Grooming your Aussie


So you’ve got this adorable little fluffball. Now what?! Just in case you didn’t realize it, Aussies do need grooming. You can get your dog professionally groomed every 8-10 weeks, or you can groom at home. Here’s how you can manage your dogs’ coat at home.

        Regular brushing is important to good coat and skin health. Coat that is free of mats and impacted undercoat means that it can properly insulate the dog from heat and cold. Don’t believe the groomer that tells you to shave your healthy coated Aussie because they will be cooler for the summer months; they won’t! They will be at risk for sunburn at best and heatstroke and death at worst. So, let’s talk about keeping that coat healthy.

What you need:

  • Slicker brush
  • Comb
  • Shampoo and conditioner of good quality (Kelco and Espree make a nice quality shampoo that is very affordable)
  • Straight scissors
  • Spray bottle
  • Nail clippers a/o dremel

        You can add to this list if you want. Often people that have more than one dog will invest in a grooming table, arm, and a dryer to blast out coat and quicken the drying process after a bath. They may also invest in good scissors and shears as well, but those things aren’t a necessity.

        Begin with the bath. It’s helpful to have a longer hose on the shower attachment, and also to have an attachment that has multiple options for spray. Use warm water to soak down the dog, then apply the first round of shampoo (properly diluted) to the coat. Work it in, and leave it sit for the recommended amount of time. Then rinse; this rinse doesn’t need to be total, because you’re going to put another round of shampoo on. Repeat the shampoo and rinse process a second time, but this rinse needs to be more thorough. Next apply the conditioner (same idea, diluted and left on as per the recommendations on the bottle). Then rinse; this rinse has to be thorough. Any product left in the coat will cause the dog to itch, so if you have any doubt at all, keep rinsing.

        Now that you have a clean dog, you need to work at getting this dog dry. You can towel them off as much as possible and leave them to dry by themselves – where they WILL dry themselves on every absorbent surface you have! – or, if you have a dryer, you can blast them and be done in an hour. Even towelled off, it takes several hours (possibly overnight) for a coated dog to dry.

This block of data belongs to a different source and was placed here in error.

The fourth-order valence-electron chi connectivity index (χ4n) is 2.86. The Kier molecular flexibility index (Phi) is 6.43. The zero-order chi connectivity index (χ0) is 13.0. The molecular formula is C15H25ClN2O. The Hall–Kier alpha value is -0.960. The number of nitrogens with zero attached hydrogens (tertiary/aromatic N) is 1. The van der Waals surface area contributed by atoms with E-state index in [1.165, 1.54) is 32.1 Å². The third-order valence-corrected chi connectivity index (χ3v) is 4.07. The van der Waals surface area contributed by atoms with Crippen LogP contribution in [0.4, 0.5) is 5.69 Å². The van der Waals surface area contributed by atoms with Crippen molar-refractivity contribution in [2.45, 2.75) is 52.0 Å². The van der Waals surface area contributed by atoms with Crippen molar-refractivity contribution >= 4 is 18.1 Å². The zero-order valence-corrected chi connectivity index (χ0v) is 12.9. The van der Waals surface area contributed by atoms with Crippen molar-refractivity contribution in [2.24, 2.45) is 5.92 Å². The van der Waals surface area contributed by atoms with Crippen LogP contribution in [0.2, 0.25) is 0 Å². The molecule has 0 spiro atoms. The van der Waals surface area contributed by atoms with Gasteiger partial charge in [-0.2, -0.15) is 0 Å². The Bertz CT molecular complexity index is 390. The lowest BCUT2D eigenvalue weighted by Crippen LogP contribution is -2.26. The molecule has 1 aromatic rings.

So, you have a clean and dry dog. Now what? Now begins the brushing! Aussies do best with line-brushing. Never brush a dry coat; always spritz the coat with a bit of water, or a grooming spray – brushing dry is damaging to the coat. You’re going to start low at the back and work your way forward and up, lifting the coat and brushing it out. I can’t stress enough how important it is to get all the way down to the skin – mats at the skin level cause infection and pain, and it’s not unheard of that a dog will have to have a limb amputated because of infection that has festered under mats. It’s a long process, but well worth it to keep the dog comfortable and the hair out of your house.

        In order for a dog’s paw pads to get a good grip on the floor, they must be able to make contact with said floor. Trim the hair on the bottom of the foot flush to the pads. This is also a good time to clip your dog’s nails, though nail care should be done 2-3 times per week. 

        Whether you choose to trim up the ears and toes and tail fur is up to you. These are tidy-ups that go better with thinning shears, so that may have some influence on your decision



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This was Will after a quick tidy-up before agility practice, back when I was still grooming in my office. 

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This is Faith, in my current grooming space when it was still under renovations. I had to do a quick tidy-up on her before taking her out, and this photo was snapped just before I put her up on the table. 

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This is the hair vacuumed up after one (1) dog’s groom. All of that would have been rolling around my house had I not groomed Ceidleigh that day, and she didn’t even carry a lot of coat! 



© Shari Joanisse 2017